If they want to, right now, Israel can negotiate both with the Palestinian Authority and the PLO. Moreover, the Hamas prime minister has said he favors direct peace talks between Mahmoud Abbas, representing the Palestinians, and Israel. If they reach a peace agreement, and it is approved by the Palestinians at large in a referendum, then he says Hamas will accept it.
Further, in my talks with Hamas leaders, they've told me a hudna -- or (ITALICS) unilateral (END ITALICS) truce with Israel under Islamic law -- could last two, 20 or even 50 years.
Gardels: "No nation can make itself secure by seeking supremacy over others," Kofi Annan said in his final address as U.N. secretary-general on Monday.
Speaking with me during the Israeli war with Hezbollah, your former national security adviser Zbigniew Brzezinski said something similar: "Neocon prescriptions of security through supremacy, of which Israel has its equivalent, are fatal for America and ultimately for Israel. They will turn the overwhelming majority of the Middle East's population against the U.S. Eventually, the U.S. will be expelled from the region, and that will be the beginning of the end for Israel as well." Do you agree?
Carter: I wouldn't go that far. True, these policies have already turned the Middle East against the U.S. and Israel. But I wouldn't go so far as to say it will cause the downfall of Israel. It is not too late for Israel to have good-faith talks with the Palestinians or, for that matter, with Syria about the Golan Heights.
Having said this, there is no doubt in my mind that Israel will never have peace unless it agrees to something similar to the Geneva Initiative -- endorsed by myself, by Bill Clinton and by Jacques Chirac among many others -- which, in essence, completed the Taba talks which fleshed out the proposals that Ehud Barak and Clinton worked out during Clinton's last days in office. The Geneva Initiative was in fact put together by the same negotiators of Oslo and Taba.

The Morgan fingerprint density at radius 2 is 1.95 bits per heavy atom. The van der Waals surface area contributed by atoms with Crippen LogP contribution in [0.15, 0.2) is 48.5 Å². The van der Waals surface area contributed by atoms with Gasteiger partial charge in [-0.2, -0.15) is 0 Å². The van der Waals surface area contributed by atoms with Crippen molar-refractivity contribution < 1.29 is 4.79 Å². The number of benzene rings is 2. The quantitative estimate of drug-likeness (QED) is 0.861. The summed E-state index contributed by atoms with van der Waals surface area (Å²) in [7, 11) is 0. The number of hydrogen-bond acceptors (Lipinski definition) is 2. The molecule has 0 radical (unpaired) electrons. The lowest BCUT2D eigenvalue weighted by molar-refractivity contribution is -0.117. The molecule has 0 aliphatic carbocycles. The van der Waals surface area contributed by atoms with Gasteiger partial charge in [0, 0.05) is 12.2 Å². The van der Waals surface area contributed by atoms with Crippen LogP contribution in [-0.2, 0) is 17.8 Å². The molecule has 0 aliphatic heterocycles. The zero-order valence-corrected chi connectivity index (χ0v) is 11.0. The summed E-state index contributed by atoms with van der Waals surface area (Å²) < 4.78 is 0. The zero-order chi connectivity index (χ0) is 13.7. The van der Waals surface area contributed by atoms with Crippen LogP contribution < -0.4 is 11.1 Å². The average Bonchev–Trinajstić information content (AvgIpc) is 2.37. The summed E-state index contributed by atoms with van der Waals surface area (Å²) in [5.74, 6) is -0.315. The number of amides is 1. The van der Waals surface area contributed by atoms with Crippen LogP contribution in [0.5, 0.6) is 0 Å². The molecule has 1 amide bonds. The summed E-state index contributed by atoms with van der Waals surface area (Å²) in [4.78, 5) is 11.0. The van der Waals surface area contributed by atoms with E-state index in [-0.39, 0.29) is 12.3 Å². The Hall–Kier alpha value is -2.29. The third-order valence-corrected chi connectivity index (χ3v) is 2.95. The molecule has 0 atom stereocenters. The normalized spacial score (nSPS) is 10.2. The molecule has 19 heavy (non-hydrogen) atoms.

The initiative provides for secure borders and overwhelming recognition by the Arab world for Israel and a sovereign, contiguous, viable state for Palestinians recognized by the international community. The dividing border would be based on the 1967 lines but with a mutual exchange of land, giving Israel some of its largest settlements, Jewish neighborhoods in East Jerusalem and the Jewish Quarter of the Old City.
An international religious authority would control central holy sites, with the Temple Mount officially under Palestinian sovereignty and the Western Wall and Jewish Quarter of the Old City under Israeli sovereignty. Israel would decide unilaterally how many Palestinian refugees would be admitted to Israel, and other refugees could return to Palestine or receive appropriate compensation as a fulfillment of U.N. Resolution 194.
Gardels: One of the paradoxes of the U.S. intervention in Iraq is that it has, in effect, helped complete the Iranian revolution -- that is, it has undermined moderate Sunni regimes and expanded Shiite influence throughout the Middle East. Do you see it that way?
Carter: There is no doubt that Iran's influence has become enormously elevated in the region. There is no doubt about the esteem with which they are now addressed by other countries in the area. They have been boosted in every way by the Iraq war, not least because the empowered majority in Iraq now is Shiite.
Gardels: Augusto Pinochet, the Chilean dictator, died over the weekend. So did Jeanne Kirkpatrick, Ronald Reagan's U.N. ambassador who famously called for tolerance of Latin America's dictators in her famous "Dictatorship and Double Standards" essay that distinguished between totalitarian leaders and Latin America's brand of authoritarianism. Kirkpatrick's argument was in response to your policy of promoting human rights in the hemisphere.
Do you feel vindicated now that Latin America has gone democratic and Pinochet has died in disgrace?
Carter: I never felt the need for vindication. Espousing human rights was, for me, part of my American heritage and American duty. But I do remember with anguish that, as soon as I left office, Reagan sent Kirkpatrick down to Chile and Argentina to tell those dictators that "Carter's human-rights policy is over." I know she was angry that Somoza had been overthrown in Nicaragua by the Sandinistas.
However, three or four years later, Reagan himself began to understand the importance of human rights and became less ideological. Ultimately, I know that the policies initiated under my presidency helped end the military regimes not only in Chile and Argentina, but in Brazil, Ecuador and other places.